“Tomorrow, 9th September, one of the saints remembered by the Church is St Ciaran of Clonmacnoise. He was born around the year 512 in Fuerty, a town located in the northern part of County Roscommon, Ireland. The son of Beoit, a carpenter, Ciaran inherited a love of learning from his mother’s side of the family, as his maternal grandfather had been a bard, poet and historian.
Baptised by Deacon Justus, who also served as his first tutor, the boy Ciaran worked as a cattle herder. Even this early in his life, stories testifying to St Ciaran’s holiness are told. He continued his education at the monastery of Clonard, which was led by St Finian. St Ciaran quickly gained the reputation of being the most learned monk at Clonard, and was asked to serve as a tutor to the daughter of the King of Cuala, even as he continued his own studies.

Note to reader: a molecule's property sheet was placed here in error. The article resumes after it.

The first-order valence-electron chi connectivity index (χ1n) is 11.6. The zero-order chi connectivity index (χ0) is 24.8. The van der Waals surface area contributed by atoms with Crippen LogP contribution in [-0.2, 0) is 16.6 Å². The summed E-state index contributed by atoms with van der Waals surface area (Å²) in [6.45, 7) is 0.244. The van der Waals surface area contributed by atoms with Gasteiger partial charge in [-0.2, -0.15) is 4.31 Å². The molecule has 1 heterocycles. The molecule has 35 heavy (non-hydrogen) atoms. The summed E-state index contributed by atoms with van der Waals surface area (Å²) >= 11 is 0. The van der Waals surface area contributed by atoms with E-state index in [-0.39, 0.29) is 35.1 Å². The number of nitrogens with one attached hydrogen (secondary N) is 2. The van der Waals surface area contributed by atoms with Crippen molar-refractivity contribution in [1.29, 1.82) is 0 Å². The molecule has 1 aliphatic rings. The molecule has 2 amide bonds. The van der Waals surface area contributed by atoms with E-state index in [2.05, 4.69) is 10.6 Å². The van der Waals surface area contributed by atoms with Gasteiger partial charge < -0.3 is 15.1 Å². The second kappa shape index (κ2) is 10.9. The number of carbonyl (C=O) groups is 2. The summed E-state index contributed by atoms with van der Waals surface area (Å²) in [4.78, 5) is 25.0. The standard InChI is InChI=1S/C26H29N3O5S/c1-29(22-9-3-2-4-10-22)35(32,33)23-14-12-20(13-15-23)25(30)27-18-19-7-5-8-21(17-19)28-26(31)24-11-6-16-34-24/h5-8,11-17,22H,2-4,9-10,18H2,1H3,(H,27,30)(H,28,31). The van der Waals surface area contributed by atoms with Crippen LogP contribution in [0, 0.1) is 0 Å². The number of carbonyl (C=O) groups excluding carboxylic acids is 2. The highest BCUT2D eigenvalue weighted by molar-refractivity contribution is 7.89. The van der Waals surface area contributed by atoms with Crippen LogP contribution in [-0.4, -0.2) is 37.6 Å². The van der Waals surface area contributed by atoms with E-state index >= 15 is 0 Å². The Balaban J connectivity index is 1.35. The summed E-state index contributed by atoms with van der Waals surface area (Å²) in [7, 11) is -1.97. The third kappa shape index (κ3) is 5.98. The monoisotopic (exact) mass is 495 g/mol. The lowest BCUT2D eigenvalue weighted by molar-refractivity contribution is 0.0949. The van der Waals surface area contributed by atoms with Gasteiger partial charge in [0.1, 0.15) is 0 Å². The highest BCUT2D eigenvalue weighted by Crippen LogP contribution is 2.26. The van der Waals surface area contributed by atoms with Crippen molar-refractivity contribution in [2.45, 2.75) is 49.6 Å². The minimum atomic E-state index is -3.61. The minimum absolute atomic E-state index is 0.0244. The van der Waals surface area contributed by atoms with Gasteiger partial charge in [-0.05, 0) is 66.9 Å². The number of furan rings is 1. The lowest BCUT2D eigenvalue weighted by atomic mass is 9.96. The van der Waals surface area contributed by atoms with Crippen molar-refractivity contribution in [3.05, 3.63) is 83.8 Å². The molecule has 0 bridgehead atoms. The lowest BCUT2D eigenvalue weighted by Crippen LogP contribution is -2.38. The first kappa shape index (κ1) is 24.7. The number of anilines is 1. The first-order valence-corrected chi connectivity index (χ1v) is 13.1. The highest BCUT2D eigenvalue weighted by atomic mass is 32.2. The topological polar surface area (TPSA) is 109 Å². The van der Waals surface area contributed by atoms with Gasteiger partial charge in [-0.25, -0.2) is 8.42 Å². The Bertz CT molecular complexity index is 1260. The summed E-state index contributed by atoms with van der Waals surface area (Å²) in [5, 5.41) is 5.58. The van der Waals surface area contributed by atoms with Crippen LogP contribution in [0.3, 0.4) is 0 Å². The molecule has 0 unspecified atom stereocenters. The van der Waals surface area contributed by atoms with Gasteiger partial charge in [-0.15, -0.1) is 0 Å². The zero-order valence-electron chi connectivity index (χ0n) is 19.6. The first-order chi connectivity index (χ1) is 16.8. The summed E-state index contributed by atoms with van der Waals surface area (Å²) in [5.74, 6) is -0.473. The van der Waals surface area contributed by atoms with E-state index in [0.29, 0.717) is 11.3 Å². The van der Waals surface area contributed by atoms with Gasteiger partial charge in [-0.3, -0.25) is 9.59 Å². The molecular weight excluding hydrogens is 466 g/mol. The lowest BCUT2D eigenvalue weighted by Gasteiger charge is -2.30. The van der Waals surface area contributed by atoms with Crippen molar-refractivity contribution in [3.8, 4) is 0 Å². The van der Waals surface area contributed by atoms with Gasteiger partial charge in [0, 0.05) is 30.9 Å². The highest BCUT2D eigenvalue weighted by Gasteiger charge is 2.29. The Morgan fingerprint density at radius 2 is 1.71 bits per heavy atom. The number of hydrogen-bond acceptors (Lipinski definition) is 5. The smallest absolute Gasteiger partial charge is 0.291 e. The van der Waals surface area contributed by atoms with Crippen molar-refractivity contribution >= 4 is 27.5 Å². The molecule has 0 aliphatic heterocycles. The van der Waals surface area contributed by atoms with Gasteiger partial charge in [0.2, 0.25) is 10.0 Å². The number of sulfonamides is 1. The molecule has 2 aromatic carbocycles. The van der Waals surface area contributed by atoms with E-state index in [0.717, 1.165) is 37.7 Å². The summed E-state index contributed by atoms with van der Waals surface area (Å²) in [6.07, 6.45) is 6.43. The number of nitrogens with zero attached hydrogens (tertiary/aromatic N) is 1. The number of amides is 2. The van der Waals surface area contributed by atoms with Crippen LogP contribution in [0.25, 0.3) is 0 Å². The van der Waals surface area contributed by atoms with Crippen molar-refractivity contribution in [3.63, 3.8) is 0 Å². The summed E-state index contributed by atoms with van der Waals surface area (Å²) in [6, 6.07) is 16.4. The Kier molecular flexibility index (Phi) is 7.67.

Besides being renowned for his brilliance and wisdom, St Ciaran also had a great capacity for friendship with other leaders of the early Irish Church. After completing his studies under St Finian, St Ciaran left Clonard and moved to the monastery of Inishmore in the Aran Islands, which was directed by St Enda. The year 544 found St Ciaran settling by the River Shannon and here he founded the great monastery of Clonmacnoise. A few months after he founded this monastery, St Ciaran caught the plague and died, only a young man in his thirties. This monastery became Ireland’s centre of study, art and literature. To this day, tourists and artists visit the site of St Ciaran’s monastery to see some of the finest monastic ruins and high crosses in Ireland.
There are many stories and legends associated with St Ciaran. One of them takes place at a time of famine, when it was St Ciaran’s turn to carry a sack of oats to the mill in order to provide a little food for the monks, and he prayed that the oats would become fine wheat. While St Ciaran was singing the Psalms with pure heart and soul, the single sack of oats were miraculously transformed into four sacks of the best wheat. St Ciaran returned home and baked bread with this wheat, which the older monks said was the best bread they had ever tasted. These loaves not only satisfied their hunger, they were said to heal every sick person in the monastery who ate them.”
– From “Spiritual Thought from Fr Chris”